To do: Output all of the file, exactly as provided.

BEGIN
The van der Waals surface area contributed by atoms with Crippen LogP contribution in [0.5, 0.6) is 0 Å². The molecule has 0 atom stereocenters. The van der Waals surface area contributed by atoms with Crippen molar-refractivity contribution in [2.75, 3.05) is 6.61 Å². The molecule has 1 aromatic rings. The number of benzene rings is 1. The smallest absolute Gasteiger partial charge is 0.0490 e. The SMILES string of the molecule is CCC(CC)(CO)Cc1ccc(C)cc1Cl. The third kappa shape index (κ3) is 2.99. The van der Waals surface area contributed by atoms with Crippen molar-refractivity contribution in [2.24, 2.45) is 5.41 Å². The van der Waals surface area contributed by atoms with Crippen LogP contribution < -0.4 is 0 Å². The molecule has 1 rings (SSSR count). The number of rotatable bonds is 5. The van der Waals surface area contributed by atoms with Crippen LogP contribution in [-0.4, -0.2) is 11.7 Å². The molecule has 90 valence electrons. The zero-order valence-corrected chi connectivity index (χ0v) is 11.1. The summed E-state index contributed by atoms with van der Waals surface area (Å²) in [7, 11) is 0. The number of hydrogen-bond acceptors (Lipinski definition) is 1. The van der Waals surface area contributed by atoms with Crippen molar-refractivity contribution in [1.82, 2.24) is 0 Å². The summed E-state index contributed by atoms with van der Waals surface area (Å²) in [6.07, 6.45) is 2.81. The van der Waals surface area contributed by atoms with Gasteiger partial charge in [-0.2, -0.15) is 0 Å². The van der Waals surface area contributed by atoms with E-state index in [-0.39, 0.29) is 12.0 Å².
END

The van der Waals surface area contributed by atoms with Crippen LogP contribution in [0.5, 0.6) is 0 Å². The molecule has 0 atom stereocenters. The van der Waals surface area contributed by atoms with Crippen molar-refractivity contribution in [2.75, 3.05) is 6.61 Å². The molecule has 1 aromatic rings. The number of benzene rings is 1. The smallest absolute Gasteiger partial charge is 0.0490 e. The SMILES string of the molecule is CCC(CC)(CO)Cc1ccc(C)cc1Cl. The third kappa shape index (κ3) is 2.99. The van der Waals surface area contributed by atoms with Crippen molar-refractivity contribution in [2.24, 2.45) is 5.41 Å². The van der Waals surface area contributed by atoms with Crippen LogP contribution < -0.4 is 0 Å². The molecule has 1 rings (SSSR count). The number of rotatable bonds is 5. The van der Waals surface area contributed by atoms with Crippen LogP contribution in [-0.4, -0.2) is 11.7 Å². The molecule has 90 valence electrons. The zero-order valence-corrected chi connectivity index (χ0v) is 11.1. The summed E-state index contributed by atoms with van der Waals surface area (Å²) in [7, 11) is 0. The number of hydrogen-bond acceptors (Lipinski definition) is 1. The van der Waals surface area contributed by atoms with Crippen molar-refractivity contribution in [1.82, 2.24) is 0 Å². The summed E-state index contributed by atoms with van der Waals surface area (Å²) in [6.07, 6.45) is 2.81. The van der Waals surface area contributed by atoms with Gasteiger partial charge in [-0.2, -0.15) is 0 Å². The van der Waals surface area contributed by atoms with E-state index in [-0.39, 0.29) is 12.0 Å².